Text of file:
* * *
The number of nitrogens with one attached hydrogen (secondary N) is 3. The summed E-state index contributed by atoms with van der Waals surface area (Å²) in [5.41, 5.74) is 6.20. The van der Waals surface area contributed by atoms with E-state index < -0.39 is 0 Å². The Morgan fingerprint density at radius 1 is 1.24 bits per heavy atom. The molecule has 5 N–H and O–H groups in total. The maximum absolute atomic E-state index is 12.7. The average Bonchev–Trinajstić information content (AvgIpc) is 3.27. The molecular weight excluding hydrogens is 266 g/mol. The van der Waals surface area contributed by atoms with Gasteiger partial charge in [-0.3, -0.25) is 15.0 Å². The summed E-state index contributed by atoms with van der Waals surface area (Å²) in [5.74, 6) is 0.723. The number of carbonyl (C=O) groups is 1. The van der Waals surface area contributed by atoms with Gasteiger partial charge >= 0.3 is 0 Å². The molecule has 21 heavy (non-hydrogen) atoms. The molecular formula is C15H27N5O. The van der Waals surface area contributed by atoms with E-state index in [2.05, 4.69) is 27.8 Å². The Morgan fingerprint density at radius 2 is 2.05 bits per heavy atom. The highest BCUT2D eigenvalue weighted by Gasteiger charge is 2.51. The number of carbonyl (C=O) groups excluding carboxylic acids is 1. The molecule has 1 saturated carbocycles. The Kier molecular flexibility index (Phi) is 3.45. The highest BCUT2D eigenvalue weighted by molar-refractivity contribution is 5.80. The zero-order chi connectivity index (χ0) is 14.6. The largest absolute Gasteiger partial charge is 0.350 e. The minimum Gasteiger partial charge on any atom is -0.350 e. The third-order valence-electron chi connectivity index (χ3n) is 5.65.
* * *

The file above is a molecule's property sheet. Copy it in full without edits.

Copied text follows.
The number of nitrogens with one attached hydrogen (secondary N) is 3. The summed E-state index contributed by atoms with van der Waals surface area (Å²) in [5.41, 5.74) is 6.20. The van der Waals surface area contributed by atoms with E-state index < -0.39 is 0 Å². The Morgan fingerprint density at radius 1 is 1.24 bits per heavy atom. The molecule has 5 N–H and O–H groups in total. The maximum absolute atomic E-state index is 12.7. The average Bonchev–Trinajstić information content (AvgIpc) is 3.27. The molecular weight excluding hydrogens is 266 g/mol. The van der Waals surface area contributed by atoms with Gasteiger partial charge in [-0.3, -0.25) is 15.0 Å². The summed E-state index contributed by atoms with van der Waals surface area (Å²) in [5.74, 6) is 0.723. The number of carbonyl (C=O) groups is 1. The van der Waals surface area contributed by atoms with Gasteiger partial charge >= 0.3 is 0 Å². The molecule has 21 heavy (non-hydrogen) atoms. The molecular formula is C15H27N5O. The van der Waals surface area contributed by atoms with E-state index in [2.05, 4.69) is 27.8 Å². The Morgan fingerprint density at radius 2 is 2.05 bits per heavy atom. The highest BCUT2D eigenvalue weighted by Gasteiger charge is 2.51. The number of carbonyl (C=O) groups excluding carboxylic acids is 1. The molecule has 1 saturated carbocycles. The Kier molecular flexibility index (Phi) is 3.45. The highest BCUT2D eigenvalue weighted by molar-refractivity contribution is 5.80. The zero-order chi connectivity index (χ0) is 14.6. The largest absolute Gasteiger partial charge is 0.350 e. The minimum Gasteiger partial charge on any atom is -0.350 e. The third-order valence-electron chi connectivity index (χ3n) is 5.65.